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Rebuild of Evangelion

The "Catchin' the Last Train Out" ROSSMAN

Goro Miyazaki (famed director Hayao Miyazaki's "following in his daddy's giant footsteps" son) totally blew the pooch with his directorial debut a few years ago with Tales From EarthseaEarthsea was awful crappola. It was filled with boring and stupid characters, no injections of any drama at all, and a plot that made absolutely no sense when one took a step back and looked at it critically. Most people though seemed to think that because it was a Studio Ghibli movie that it deserved to be cut some slack… FUCK those people. Because Earthsea was a Ghibli film it needed to be held to a higher standard!... But whatever. It sucked, and I hated it. And I wasn't the only one: Daddy Miyazaki himself said it was unfinished, rushed, and even though he tiptoed around being blatant with the press when asked about it, he hinted that he thought it was the equivalent of a fish cake filled with warm dog diarrhea.

Then a few years passed and news came out that Goro was going to helm another movie (a feature to be named From Up on Poppy Hill), and I cursed a little to myself. "Why," I bellowed to the heavens, "Why would they take good money away from talented directors and hand over that giant wad of cash — and an actual staff with families to feed — to that hack Goro!?" Then I fumed for about a year. Then I finally got to see it. Then I was pleasantly surprised.

From Up on Poppy Hill is still lightweight Ghibli fluff (think Whispers of the Heart, Ponyo, and Only Yesterday), but it's actually more entertaining than most of the non-Hayao Miyazaki movies that the famed studio has put out over the years. There is no antagonist in Poppy Hill, there's only the smallest challenges set in front of the protagonists, and it's mostly just about us watching the main girl start living her own life after helping out in her family's boarding house her whole life. Lots of cleaning, cooking, laundering, and other early, early morning chores that no child (even one raised in the aftermath of WWII should have to endure. Actual chores suck!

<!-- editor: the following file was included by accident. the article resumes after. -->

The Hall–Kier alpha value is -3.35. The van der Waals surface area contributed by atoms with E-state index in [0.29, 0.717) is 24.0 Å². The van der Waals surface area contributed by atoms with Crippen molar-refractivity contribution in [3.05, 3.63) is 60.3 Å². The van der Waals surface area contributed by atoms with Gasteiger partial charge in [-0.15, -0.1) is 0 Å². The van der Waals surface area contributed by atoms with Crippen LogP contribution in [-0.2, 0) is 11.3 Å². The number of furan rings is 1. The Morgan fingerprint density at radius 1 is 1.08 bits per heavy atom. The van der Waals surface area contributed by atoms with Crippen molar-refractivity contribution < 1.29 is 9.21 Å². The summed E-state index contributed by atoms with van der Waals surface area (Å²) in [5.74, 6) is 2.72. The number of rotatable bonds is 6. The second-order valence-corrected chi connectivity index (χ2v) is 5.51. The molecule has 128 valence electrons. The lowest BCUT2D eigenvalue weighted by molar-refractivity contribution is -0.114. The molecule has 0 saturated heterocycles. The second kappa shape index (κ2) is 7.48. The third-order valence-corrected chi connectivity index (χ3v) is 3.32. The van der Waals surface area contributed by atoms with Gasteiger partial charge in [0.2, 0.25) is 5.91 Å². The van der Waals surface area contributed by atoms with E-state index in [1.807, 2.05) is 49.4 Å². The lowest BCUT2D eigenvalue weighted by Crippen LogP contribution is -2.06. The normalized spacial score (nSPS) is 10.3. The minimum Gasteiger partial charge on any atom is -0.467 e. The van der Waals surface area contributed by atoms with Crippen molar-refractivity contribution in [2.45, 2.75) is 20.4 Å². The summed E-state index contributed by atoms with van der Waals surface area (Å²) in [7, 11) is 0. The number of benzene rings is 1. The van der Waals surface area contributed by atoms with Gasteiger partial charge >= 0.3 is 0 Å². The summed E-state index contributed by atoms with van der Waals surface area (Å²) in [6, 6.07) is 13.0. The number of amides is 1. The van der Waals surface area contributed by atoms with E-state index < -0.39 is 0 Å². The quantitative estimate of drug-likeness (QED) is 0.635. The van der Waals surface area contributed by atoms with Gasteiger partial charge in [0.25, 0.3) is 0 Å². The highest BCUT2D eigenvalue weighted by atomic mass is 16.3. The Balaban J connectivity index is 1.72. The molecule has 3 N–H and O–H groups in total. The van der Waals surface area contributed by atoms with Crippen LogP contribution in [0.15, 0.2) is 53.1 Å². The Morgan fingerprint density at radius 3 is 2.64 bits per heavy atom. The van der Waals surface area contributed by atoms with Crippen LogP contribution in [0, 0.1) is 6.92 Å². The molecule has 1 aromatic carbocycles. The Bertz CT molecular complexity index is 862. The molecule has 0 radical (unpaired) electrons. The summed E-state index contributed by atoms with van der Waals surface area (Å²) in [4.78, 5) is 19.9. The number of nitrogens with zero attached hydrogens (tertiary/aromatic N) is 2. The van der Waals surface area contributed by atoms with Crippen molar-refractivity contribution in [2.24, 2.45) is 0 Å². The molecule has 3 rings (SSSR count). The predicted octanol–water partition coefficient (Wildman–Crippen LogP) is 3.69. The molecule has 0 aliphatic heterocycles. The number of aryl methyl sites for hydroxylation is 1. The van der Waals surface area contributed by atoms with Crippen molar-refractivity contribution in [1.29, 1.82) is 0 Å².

Anyway, Poppy Hill goes a little something like this. It's 1963 and Umi Matsuzaki lives in her family's boarding house on top of a hill right on a giant harbor. She goes about her daily life without much gusto — she wakes up, gets things cleaned, gets boarders fed, then goes to school, comes home, and does more work for her mother (who is out of the country on business because this is an anime), usually starting with dinner and more cleaning.  Every morning she also raises some flags up on a flag pole facing the bay that're supposed to welcome her father home… However, her daddy ain't ever coming home (he died in a terrible Gojira attack a few years before this whole story started). Instead, her flags raise the curiosity of a boy her age who is ferried across the harbor to every morning by his seafaring dad, to the point where the boy posts a ghey little poem about the flags in the school paper about the flag-raising girl. The poem pretty much just asks what the whole flag thing is about, instead of, you know, the boy simply growing a backbone and going up to the house and just asking. But I chalk that up to just teenagers.

So Umi continues to go to school, but gets caught up in a demonstration headed up by the poem boy, Shun Kazama. Shun and his friends are all like "No school administrator is gonna tell us that they're gonna tear down the almost condemned house that all the clubs are based out of! I don't care how much of a firetrap it is, or if that frosh died by falling through a rotted hand-railing last year! They'll kick out out over our dead bodies!" And Umi thinks Shun's a creep… But her younger sister wants his bone buried in her front yard (maybe even the back yard, which is really just a mudhole, but you get the idea). And so Umi takes her sister to the abou- to-collapse school clubhouse to get Shun"s autograph on a picture taken of him during the now infamous demo.